If a disability is believed to be caused in connection with lost protection from the ancestors, then the family has the option to sacrifice to the ancestors (Interview 9). It is hoped that the disability will be corrected afterwards. For many people this is an acceptable option, even if the ancestors do not use their influence to reverse the disability. It is believed that the ritual brings the family back into balance with the “other world”, pleases the ancestors and therefore insures protection in the future.
This is especially important for the relatives as it seems to be a way of finding peace and enables them to accept the disability. Feelings of guilt can also be dealt with in this way. The parents do not have to feel guilty anymore because they have made peace with the ancestors. A typical example of this is the previously discussed case of the mother with her disabled child, who was rejected by the family in-law and accused of adultery. As a consequence of the “ufuzo” accusations the “lobola” was demanded back. Only after the father’s family had changed their interpretation of the disability was the mother forgiven. The explanation that the mother had stepped over a dangerous track “imikhondo”, while the ancestors had not protected the unborn, was much more acceptable and several rituals with sacrifices were held. Even though the disability of the child had not changed the family could live peacefully together again and the mistrust and accusations seemed to have disappeared.
2. ´umnyama´ - the concept of pollution
This is called “Intelezi”. This medicine we use to clean ourselves. Like, when someone you loved is passed away then he is still with you and this is polluting you. This makes you vulnerable. So you need to clean yourselves of that person. In this mixture is ngamathi and umaphipha. You boil it in water and then you drink a lot of this water, so much until you are vomiting. Then the spirits will go away and leave you alone. (Interview 1, woman with hemiplegia)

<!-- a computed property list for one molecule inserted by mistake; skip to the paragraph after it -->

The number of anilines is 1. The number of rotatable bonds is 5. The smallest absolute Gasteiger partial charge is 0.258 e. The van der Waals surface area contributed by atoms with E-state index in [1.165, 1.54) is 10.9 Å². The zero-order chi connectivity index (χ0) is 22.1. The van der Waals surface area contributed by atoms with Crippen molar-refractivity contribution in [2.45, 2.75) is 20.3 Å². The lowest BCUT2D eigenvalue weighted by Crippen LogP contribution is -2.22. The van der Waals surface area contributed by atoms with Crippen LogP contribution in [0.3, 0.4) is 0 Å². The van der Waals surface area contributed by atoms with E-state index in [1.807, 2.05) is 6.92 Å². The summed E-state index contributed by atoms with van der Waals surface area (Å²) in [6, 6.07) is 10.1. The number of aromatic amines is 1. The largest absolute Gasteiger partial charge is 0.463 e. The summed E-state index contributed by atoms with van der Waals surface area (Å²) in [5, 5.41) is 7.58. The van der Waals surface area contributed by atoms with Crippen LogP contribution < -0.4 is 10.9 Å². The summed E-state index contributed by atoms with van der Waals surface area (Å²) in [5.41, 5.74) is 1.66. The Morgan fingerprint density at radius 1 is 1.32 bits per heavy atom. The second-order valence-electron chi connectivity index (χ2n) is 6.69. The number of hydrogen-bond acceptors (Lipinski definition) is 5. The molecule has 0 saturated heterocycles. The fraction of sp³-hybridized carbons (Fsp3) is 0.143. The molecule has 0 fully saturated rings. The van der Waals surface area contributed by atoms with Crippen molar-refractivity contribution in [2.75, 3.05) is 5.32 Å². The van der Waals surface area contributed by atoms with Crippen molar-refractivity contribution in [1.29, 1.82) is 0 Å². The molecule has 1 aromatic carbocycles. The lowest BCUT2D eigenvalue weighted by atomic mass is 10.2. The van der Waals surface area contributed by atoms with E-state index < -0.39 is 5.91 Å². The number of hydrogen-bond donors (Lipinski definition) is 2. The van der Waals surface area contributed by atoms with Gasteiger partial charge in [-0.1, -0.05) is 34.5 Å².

“Umnyama”, literally meaning darkness, is for Zulu-speaking people a mystical force which diminishes resistance to disease and increases the probability of misfortune. It is often associated with birth and death. The scientific world knows ´umnyama´ as ritual pollution. Often pollution is closely associated with women, because they are seen as a medium that connects “this world” with the “world of the dead”. People that are believed to be in touch with the “other world” are considered as being either too strong or too weak, excessively clean or excessively dirty. Diviners or spiritual healers are regarded as excessively clean and strong people, who can get into contact with the other world and ask the ancestors for help. A newly delivered mother and a chief mourner41 are regarded as being weak and dirty. They deliver spirits from one world into the other and are therefore regarded as polluted. (see feature 5.6).
A “murderer”; “bereaved people” and sometimes people after sexual intercourse are also considered as polluted, but to a lesser degree (Ngubane, 1977). Different rituals, umuthi or sacrifices can be used to “clean” these people from their pollution. Polluted people are however considered to be out of balance and therefore weak and dangerous. This type of pollution makes you vulnerable and exposes you to diseases and disabilities, if precautions are not taken.